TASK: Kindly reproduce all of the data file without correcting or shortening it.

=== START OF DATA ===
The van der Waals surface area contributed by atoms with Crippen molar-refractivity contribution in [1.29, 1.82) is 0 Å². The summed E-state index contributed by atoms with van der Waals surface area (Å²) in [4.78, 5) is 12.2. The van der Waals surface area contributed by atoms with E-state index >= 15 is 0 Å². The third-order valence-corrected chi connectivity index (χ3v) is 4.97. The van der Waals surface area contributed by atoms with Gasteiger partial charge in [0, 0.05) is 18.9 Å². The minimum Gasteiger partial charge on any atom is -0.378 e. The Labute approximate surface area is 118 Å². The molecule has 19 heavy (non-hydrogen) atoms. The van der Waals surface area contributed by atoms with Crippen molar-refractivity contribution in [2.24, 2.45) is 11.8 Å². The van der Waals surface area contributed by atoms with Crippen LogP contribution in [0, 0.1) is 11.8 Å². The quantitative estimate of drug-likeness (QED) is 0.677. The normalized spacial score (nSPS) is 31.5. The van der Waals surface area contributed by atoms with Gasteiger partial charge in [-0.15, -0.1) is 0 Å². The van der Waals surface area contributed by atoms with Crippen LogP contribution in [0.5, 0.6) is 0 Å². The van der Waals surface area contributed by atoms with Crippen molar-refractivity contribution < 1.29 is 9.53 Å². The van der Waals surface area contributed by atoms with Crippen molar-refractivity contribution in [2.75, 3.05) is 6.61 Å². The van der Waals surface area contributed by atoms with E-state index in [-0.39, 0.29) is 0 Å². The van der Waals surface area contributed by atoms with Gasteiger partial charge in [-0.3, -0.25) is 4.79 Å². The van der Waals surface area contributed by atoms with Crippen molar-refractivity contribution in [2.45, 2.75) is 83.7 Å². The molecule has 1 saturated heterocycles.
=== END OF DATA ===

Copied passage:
The van der Waals surface area contributed by atoms with Crippen molar-refractivity contribution in [1.29, 1.82) is 0 Å². The summed E-state index contributed by atoms with van der Waals surface area (Å²) in [4.78, 5) is 12.2. The van der Waals surface area contributed by atoms with E-state index >= 15 is 0 Å². The third-order valence-corrected chi connectivity index (χ3v) is 4.97. The van der Waals surface area contributed by atoms with Gasteiger partial charge in [0, 0.05) is 18.9 Å². The minimum Gasteiger partial charge on any atom is -0.378 e. The Labute approximate surface area is 118 Å². The molecule has 19 heavy (non-hydrogen) atoms. The van der Waals surface area contributed by atoms with Crippen molar-refractivity contribution in [2.24, 2.45) is 11.8 Å². The van der Waals surface area contributed by atoms with Crippen LogP contribution in [0, 0.1) is 11.8 Å². The quantitative estimate of drug-likeness (QED) is 0.677. The normalized spacial score (nSPS) is 31.5. The van der Waals surface area contributed by atoms with Gasteiger partial charge in [-0.15, -0.1) is 0 Å². The van der Waals surface area contributed by atoms with Crippen LogP contribution in [0.5, 0.6) is 0 Å². The van der Waals surface area contributed by atoms with Crippen molar-refractivity contribution < 1.29 is 9.53 Å². The van der Waals surface area contributed by atoms with Crippen molar-refractivity contribution in [2.75, 3.05) is 6.61 Å². The van der Waals surface area contributed by atoms with E-state index in [-0.39, 0.29) is 0 Å². The van der Waals surface area contributed by atoms with Gasteiger partial charge in [-0.3, -0.25) is 4.79 Å². The van der Waals surface area contributed by atoms with Crippen molar-refractivity contribution in [2.45, 2.75) is 83.7 Å². The molecule has 1 saturated heterocycles.